Did you know you can even find recs in scholarship? Well, maybe not exactly, but they do mention examples of the practices they are talking about and when that practice is “dealing with race in a way the source material didn’t bother to”, I find those examples worth checking out. If what academia inspire is new hits, kudos and more interesting and informed comments on these fics, then I would consider that a great engagement. The art and studies part of the fandom exists in a continuous conversation, so the concept of fic recs is not such an alien concept here. What we should be careful about here is that these mentions are not endorsements or judgements, it only shows that the fic had a certain kind of content or displays a certain kind of pattern that the researcher was interested in. That interest might intercept with readerly interests and then, the community might want to amplify those patterns, but that’s not the direct aim of scholarship. So I only mean to show a certain way of engagement, not endorse specific fics, because of no part of academia (and no matter how rogue scholars we are, this blog is still too scholarly to not consider the implications) should have that kind of relationship with fan creators.
It becomes evident from the aforementioned debates that for sections of the Swan Queen fandom—one that fights regular, often-virulent battles with canon shippers of heterosexual ships on its reading of queer subtext in Emma Swan and Regina Mills’s relationship—emphasizing of Regina Mills’s Latinidad holds enormous value, one that is no less significant than their queering of the heteronormative maintext of Once Upon a Time. In some readings of this reclamation of their favorite character’s Latinidad, fans flesh out elements of her backstory as a sympathetic villain to read the story of the Evil Queen’s rise as a narrative seeped in white privilege and racial oppression. Once Upon a Time represents the fabled enmity between Snow White and her Evil Stepmother as one wherein the cruel machinations of Regina’s mother and the master manipulator Rumpelstiltskin (played by Robert Carlyle), led to her marriage to Snow White’s much-older father, King Leopold, against her will. Tumblr user deemnfic, another fan identifying herself as a fan of color, addresses this backstory, arguing, “Regina’s forced marriage to Leopold can be likened to the position of a house slave or Mammy,” and further, that it was a clear instance of “buying” an “older girl of color—to raise the lily-white child” (deemn 2013).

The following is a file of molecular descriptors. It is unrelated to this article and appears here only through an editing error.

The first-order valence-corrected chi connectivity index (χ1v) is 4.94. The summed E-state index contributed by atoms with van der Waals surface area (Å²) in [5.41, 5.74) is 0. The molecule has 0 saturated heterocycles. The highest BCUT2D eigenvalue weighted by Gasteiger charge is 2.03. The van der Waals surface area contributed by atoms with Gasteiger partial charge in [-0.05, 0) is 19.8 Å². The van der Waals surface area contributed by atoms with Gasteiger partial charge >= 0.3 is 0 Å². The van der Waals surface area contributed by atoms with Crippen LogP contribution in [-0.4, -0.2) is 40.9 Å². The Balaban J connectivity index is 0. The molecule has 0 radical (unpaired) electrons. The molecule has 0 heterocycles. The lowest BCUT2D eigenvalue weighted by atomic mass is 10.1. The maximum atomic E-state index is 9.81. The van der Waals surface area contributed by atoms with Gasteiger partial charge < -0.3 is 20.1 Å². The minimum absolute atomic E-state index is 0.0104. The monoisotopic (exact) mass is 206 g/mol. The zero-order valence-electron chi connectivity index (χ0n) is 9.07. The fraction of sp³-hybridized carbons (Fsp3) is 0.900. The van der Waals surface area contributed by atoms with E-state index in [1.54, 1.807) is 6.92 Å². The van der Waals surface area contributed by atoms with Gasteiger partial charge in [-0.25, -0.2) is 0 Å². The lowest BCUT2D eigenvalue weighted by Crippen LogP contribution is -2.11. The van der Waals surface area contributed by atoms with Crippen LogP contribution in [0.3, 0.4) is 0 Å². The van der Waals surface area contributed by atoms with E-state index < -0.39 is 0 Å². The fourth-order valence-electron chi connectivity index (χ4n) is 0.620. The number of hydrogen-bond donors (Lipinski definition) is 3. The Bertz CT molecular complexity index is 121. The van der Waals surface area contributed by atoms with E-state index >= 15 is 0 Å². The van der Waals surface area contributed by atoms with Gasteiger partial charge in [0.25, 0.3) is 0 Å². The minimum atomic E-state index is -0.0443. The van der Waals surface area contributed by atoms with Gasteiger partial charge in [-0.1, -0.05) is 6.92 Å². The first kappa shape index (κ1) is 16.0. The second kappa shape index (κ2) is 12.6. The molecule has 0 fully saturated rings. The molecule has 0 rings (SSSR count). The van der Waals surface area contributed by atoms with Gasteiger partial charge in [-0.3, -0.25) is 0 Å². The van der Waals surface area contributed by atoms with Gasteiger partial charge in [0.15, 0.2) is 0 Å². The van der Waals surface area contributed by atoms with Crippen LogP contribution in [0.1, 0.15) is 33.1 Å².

Although Swan Queen fan fic engages with these readings of Regina’s story (in multiple ways, we will limit our discussion to two stories, both well-received in the fandom: Cops&Robbers by deemn (deemn 2014), which is an unfinished canon divergence story that sends the Swan–Mills family to New York and uses the fake marriage trope to advance Emma and Regina’s relationship, and Send Up a Signal (that everything’s fine) by coalitiongirl (coalitiongirl 2015), an AU that has Regina and Emma star in a television fantasy drama called Happily Ever After, which is in fact a reimagining of Once Upon a Time. Our choice of these two stories, apart from their reception within fandom, is to underline this complex wrangling of Regina’s queer Latinidad as a constitutive element of fannish subversive practices.Pande, Rukmini and Swati Moitra. 2017. “Racial dynamics of online femslash fandoms.” In “Queer Female Fandom,” edited by Julie Levin Russo and Eve Ng, special issue, Transformative Works and Cultures, no. 24. http://dx.doi.org/10.3983/twc.2017.908.